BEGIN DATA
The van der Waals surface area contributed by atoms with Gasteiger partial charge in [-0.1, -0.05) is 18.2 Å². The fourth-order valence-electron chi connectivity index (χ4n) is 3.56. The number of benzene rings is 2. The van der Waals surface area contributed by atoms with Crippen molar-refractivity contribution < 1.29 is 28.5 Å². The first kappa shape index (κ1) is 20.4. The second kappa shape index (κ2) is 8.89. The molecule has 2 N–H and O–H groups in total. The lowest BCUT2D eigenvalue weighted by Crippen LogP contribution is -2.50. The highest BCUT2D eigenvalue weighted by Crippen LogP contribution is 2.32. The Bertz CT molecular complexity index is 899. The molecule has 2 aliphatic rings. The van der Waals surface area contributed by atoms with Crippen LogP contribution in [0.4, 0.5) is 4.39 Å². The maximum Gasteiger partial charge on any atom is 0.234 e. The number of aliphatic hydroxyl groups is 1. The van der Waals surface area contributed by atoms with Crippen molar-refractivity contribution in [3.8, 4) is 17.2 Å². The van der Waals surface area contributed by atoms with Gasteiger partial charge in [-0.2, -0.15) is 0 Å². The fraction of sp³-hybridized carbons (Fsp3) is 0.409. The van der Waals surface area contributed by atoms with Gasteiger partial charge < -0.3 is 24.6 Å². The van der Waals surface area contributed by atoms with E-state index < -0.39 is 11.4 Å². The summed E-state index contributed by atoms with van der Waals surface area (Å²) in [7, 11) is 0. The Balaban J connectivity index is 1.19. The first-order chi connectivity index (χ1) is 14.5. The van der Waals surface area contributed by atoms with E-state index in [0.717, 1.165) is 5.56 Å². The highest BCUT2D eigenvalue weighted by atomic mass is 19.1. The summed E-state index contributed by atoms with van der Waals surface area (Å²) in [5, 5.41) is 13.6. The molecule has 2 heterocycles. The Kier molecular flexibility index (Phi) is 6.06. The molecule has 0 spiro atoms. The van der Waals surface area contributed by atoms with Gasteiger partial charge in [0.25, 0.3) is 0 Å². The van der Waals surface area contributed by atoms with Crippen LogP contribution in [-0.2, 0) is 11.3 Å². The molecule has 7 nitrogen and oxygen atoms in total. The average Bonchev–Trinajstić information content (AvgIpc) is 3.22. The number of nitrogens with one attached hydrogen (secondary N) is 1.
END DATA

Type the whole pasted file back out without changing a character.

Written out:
The van der Waals surface area contributed by atoms with Gasteiger partial charge in [-0.1, -0.05) is 18.2 Å². The fourth-order valence-electron chi connectivity index (χ4n) is 3.56. The number of benzene rings is 2. The van der Waals surface area contributed by atoms with Crippen molar-refractivity contribution < 1.29 is 28.5 Å². The first kappa shape index (κ1) is 20.4. The second kappa shape index (κ2) is 8.89. The molecule has 2 N–H and O–H groups in total. The lowest BCUT2D eigenvalue weighted by Crippen LogP contribution is -2.50. The highest BCUT2D eigenvalue weighted by Crippen LogP contribution is 2.32. The Bertz CT molecular complexity index is 899. The molecule has 2 aliphatic rings. The van der Waals surface area contributed by atoms with Crippen LogP contribution in [0.4, 0.5) is 4.39 Å². The maximum Gasteiger partial charge on any atom is 0.234 e. The number of aliphatic hydroxyl groups is 1. The van der Waals surface area contributed by atoms with Crippen molar-refractivity contribution in [3.8, 4) is 17.2 Å². The van der Waals surface area contributed by atoms with Gasteiger partial charge in [-0.2, -0.15) is 0 Å². The fraction of sp³-hybridized carbons (Fsp3) is 0.409. The van der Waals surface area contributed by atoms with Gasteiger partial charge < -0.3 is 24.6 Å². The van der Waals surface area contributed by atoms with E-state index < -0.39 is 11.4 Å². The summed E-state index contributed by atoms with van der Waals surface area (Å²) in [7, 11) is 0. The Balaban J connectivity index is 1.19. The first-order chi connectivity index (χ1) is 14.5. The van der Waals surface area contributed by atoms with E-state index in [0.717, 1.165) is 5.56 Å². The highest BCUT2D eigenvalue weighted by atomic mass is 19.1. The summed E-state index contributed by atoms with van der Waals surface area (Å²) in [5, 5.41) is 13.6. The molecule has 2 heterocycles. The Kier molecular flexibility index (Phi) is 6.06. The molecule has 0 spiro atoms. The van der Waals surface area contributed by atoms with Gasteiger partial charge in [0.25, 0.3) is 0 Å². The van der Waals surface area contributed by atoms with Crippen LogP contribution in [-0.2, 0) is 11.3 Å². The molecule has 7 nitrogen and oxygen atoms in total. The average Bonchev–Trinajstić information content (AvgIpc) is 3.22. The number of nitrogens with one attached hydrogen (secondary N) is 1.